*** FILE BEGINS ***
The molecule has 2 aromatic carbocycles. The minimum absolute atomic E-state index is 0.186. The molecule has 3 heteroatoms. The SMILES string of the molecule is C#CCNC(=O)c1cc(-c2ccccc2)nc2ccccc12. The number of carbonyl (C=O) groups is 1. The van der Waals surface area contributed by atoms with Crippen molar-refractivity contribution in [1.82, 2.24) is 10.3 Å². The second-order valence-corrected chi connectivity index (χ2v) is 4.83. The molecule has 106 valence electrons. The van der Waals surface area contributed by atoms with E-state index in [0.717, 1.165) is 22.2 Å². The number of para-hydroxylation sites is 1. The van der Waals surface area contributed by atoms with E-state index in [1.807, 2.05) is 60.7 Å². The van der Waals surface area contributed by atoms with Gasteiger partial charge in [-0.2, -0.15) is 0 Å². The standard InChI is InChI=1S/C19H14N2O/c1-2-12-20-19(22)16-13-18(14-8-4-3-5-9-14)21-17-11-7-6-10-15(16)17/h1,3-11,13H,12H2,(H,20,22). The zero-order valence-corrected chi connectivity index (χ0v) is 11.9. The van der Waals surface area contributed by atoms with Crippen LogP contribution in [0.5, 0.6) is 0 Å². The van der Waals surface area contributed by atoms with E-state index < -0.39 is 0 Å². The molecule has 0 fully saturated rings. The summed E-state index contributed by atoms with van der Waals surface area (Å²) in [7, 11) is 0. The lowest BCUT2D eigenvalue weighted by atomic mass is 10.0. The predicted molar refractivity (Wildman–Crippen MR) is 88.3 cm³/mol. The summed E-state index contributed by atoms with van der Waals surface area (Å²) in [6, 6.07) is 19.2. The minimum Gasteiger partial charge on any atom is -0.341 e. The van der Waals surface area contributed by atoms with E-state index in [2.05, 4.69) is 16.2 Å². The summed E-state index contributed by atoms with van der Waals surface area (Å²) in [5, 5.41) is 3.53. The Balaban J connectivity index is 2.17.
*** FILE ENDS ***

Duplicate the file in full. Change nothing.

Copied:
The molecule has 2 aromatic carbocycles. The minimum absolute atomic E-state index is 0.186. The molecule has 3 heteroatoms. The SMILES string of the molecule is C#CCNC(=O)c1cc(-c2ccccc2)nc2ccccc12. The number of carbonyl (C=O) groups is 1. The van der Waals surface area contributed by atoms with Crippen molar-refractivity contribution in [1.82, 2.24) is 10.3 Å². The second-order valence-corrected chi connectivity index (χ2v) is 4.83. The molecule has 106 valence electrons. The van der Waals surface area contributed by atoms with E-state index in [0.717, 1.165) is 22.2 Å². The number of para-hydroxylation sites is 1. The van der Waals surface area contributed by atoms with E-state index in [1.807, 2.05) is 60.7 Å². The van der Waals surface area contributed by atoms with Gasteiger partial charge in [-0.2, -0.15) is 0 Å². The standard InChI is InChI=1S/C19H14N2O/c1-2-12-20-19(22)16-13-18(14-8-4-3-5-9-14)21-17-11-7-6-10-15(16)17/h1,3-11,13H,12H2,(H,20,22). The zero-order valence-corrected chi connectivity index (χ0v) is 11.9. The van der Waals surface area contributed by atoms with Crippen LogP contribution in [0.5, 0.6) is 0 Å². The van der Waals surface area contributed by atoms with E-state index < -0.39 is 0 Å². The molecule has 0 fully saturated rings. The summed E-state index contributed by atoms with van der Waals surface area (Å²) in [7, 11) is 0. The lowest BCUT2D eigenvalue weighted by atomic mass is 10.0. The predicted molar refractivity (Wildman–Crippen MR) is 88.3 cm³/mol. The summed E-state index contributed by atoms with van der Waals surface area (Å²) in [6, 6.07) is 19.2. The minimum Gasteiger partial charge on any atom is -0.341 e. The van der Waals surface area contributed by atoms with E-state index in [2.05, 4.69) is 16.2 Å². The summed E-state index contributed by atoms with van der Waals surface area (Å²) in [5, 5.41) is 3.53. The Balaban J connectivity index is 2.17.